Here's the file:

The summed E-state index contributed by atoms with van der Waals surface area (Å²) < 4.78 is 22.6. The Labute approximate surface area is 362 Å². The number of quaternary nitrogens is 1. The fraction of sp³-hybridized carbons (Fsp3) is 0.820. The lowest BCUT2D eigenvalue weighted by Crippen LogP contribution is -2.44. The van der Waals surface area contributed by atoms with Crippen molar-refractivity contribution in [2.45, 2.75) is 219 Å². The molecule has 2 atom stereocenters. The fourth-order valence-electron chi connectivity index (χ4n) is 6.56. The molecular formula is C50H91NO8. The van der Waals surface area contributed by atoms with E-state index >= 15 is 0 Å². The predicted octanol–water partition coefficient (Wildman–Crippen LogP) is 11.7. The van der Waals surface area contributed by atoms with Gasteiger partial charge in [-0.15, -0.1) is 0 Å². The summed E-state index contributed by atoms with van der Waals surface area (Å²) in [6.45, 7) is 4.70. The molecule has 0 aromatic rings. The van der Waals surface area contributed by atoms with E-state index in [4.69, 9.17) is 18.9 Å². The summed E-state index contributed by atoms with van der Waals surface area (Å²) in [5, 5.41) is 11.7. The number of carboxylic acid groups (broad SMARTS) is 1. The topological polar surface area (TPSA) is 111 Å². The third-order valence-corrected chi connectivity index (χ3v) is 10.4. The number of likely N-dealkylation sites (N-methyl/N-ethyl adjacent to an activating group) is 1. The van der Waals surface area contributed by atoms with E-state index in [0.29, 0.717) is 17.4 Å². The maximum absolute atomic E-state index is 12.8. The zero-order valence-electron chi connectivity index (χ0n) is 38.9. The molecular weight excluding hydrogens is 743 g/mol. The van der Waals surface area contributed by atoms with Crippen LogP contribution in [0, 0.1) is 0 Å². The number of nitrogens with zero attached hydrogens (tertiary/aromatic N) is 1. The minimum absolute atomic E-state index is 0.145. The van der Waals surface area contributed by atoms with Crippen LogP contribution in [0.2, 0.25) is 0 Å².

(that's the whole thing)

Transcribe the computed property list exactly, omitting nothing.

The summed E-state index contributed by atoms with van der Waals surface area (Å²) < 4.78 is 22.6. The Labute approximate surface area is 362 Å². The number of quaternary nitrogens is 1. The fraction of sp³-hybridized carbons (Fsp3) is 0.820. The lowest BCUT2D eigenvalue weighted by Crippen LogP contribution is -2.44. The van der Waals surface area contributed by atoms with Crippen molar-refractivity contribution in [2.45, 2.75) is 219 Å². The molecule has 2 atom stereocenters. The fourth-order valence-electron chi connectivity index (χ4n) is 6.56. The molecular formula is C50H91NO8. The van der Waals surface area contributed by atoms with E-state index >= 15 is 0 Å². The predicted octanol–water partition coefficient (Wildman–Crippen LogP) is 11.7. The van der Waals surface area contributed by atoms with Gasteiger partial charge in [-0.15, -0.1) is 0 Å². The summed E-state index contributed by atoms with van der Waals surface area (Å²) in [6.45, 7) is 4.70. The molecule has 0 aromatic rings. The van der Waals surface area contributed by atoms with E-state index in [4.69, 9.17) is 18.9 Å². The summed E-state index contributed by atoms with van der Waals surface area (Å²) in [5, 5.41) is 11.7. The number of carboxylic acid groups (broad SMARTS) is 1. The topological polar surface area (TPSA) is 111 Å². The third-order valence-corrected chi connectivity index (χ3v) is 10.4. The number of likely N-dealkylation sites (N-methyl/N-ethyl adjacent to an activating group) is 1. The van der Waals surface area contributed by atoms with E-state index in [0.29, 0.717) is 17.4 Å². The maximum absolute atomic E-state index is 12.8. The zero-order valence-electron chi connectivity index (χ0n) is 38.9. The molecular weight excluding hydrogens is 743 g/mol. The van der Waals surface area contributed by atoms with Crippen LogP contribution in [0, 0.1) is 0 Å². The number of nitrogens with zero attached hydrogens (tertiary/aromatic N) is 1. The minimum absolute atomic E-state index is 0.145. The van der Waals surface area contributed by atoms with Crippen LogP contribution in [0.2, 0.25) is 0 Å².